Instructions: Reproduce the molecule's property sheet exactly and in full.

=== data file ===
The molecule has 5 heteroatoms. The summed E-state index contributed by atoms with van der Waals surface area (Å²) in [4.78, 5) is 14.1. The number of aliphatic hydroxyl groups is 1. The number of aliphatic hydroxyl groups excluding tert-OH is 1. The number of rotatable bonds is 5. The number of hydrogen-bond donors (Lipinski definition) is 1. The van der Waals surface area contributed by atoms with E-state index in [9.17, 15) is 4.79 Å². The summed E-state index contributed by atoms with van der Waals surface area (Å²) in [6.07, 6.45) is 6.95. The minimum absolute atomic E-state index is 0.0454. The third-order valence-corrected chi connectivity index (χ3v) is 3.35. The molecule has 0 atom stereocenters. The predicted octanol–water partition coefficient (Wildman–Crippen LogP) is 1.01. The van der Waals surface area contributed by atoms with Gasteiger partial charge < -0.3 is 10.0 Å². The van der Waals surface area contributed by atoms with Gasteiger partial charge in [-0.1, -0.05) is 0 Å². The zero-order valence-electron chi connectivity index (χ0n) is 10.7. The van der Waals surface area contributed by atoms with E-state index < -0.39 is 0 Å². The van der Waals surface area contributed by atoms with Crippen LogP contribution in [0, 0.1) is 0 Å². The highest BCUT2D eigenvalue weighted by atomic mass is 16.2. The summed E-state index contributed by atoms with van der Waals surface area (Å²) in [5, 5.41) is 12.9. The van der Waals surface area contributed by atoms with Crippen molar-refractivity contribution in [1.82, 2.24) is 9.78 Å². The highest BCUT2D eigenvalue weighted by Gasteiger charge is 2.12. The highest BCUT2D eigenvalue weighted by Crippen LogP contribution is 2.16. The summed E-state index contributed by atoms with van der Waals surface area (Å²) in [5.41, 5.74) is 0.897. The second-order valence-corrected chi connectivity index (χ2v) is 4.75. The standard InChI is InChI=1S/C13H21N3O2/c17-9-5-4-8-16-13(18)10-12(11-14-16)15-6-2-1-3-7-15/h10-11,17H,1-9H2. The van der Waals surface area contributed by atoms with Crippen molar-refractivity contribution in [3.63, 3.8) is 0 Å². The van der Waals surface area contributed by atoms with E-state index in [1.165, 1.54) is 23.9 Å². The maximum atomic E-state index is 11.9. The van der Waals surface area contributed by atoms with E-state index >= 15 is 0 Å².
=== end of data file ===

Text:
The molecule has 5 heteroatoms. The summed E-state index contributed by atoms with van der Waals surface area (Å²) in [4.78, 5) is 14.1. The number of aliphatic hydroxyl groups is 1. The number of aliphatic hydroxyl groups excluding tert-OH is 1. The number of rotatable bonds is 5. The number of hydrogen-bond donors (Lipinski definition) is 1. The van der Waals surface area contributed by atoms with E-state index in [9.17, 15) is 4.79 Å². The summed E-state index contributed by atoms with van der Waals surface area (Å²) in [6.07, 6.45) is 6.95. The minimum absolute atomic E-state index is 0.0454. The third-order valence-corrected chi connectivity index (χ3v) is 3.35. The molecule has 0 atom stereocenters. The predicted octanol–water partition coefficient (Wildman–Crippen LogP) is 1.01. The van der Waals surface area contributed by atoms with Gasteiger partial charge < -0.3 is 10.0 Å². The van der Waals surface area contributed by atoms with Gasteiger partial charge in [-0.1, -0.05) is 0 Å². The zero-order valence-electron chi connectivity index (χ0n) is 10.7. The van der Waals surface area contributed by atoms with E-state index < -0.39 is 0 Å². The van der Waals surface area contributed by atoms with Crippen LogP contribution in [0, 0.1) is 0 Å². The highest BCUT2D eigenvalue weighted by atomic mass is 16.2. The summed E-state index contributed by atoms with van der Waals surface area (Å²) in [5, 5.41) is 12.9. The van der Waals surface area contributed by atoms with Crippen molar-refractivity contribution in [1.82, 2.24) is 9.78 Å². The highest BCUT2D eigenvalue weighted by Gasteiger charge is 2.12. The highest BCUT2D eigenvalue weighted by Crippen LogP contribution is 2.16. The summed E-state index contributed by atoms with van der Waals surface area (Å²) in [5.41, 5.74) is 0.897. The second-order valence-corrected chi connectivity index (χ2v) is 4.75. The standard InChI is InChI=1S/C13H21N3O2/c17-9-5-4-8-16-13(18)10-12(11-14-16)15-6-2-1-3-7-15/h10-11,17H,1-9H2. The van der Waals surface area contributed by atoms with Crippen molar-refractivity contribution in [3.63, 3.8) is 0 Å². The van der Waals surface area contributed by atoms with E-state index in [1.165, 1.54) is 23.9 Å². The maximum atomic E-state index is 11.9. The van der Waals surface area contributed by atoms with E-state index >= 15 is 0 Å².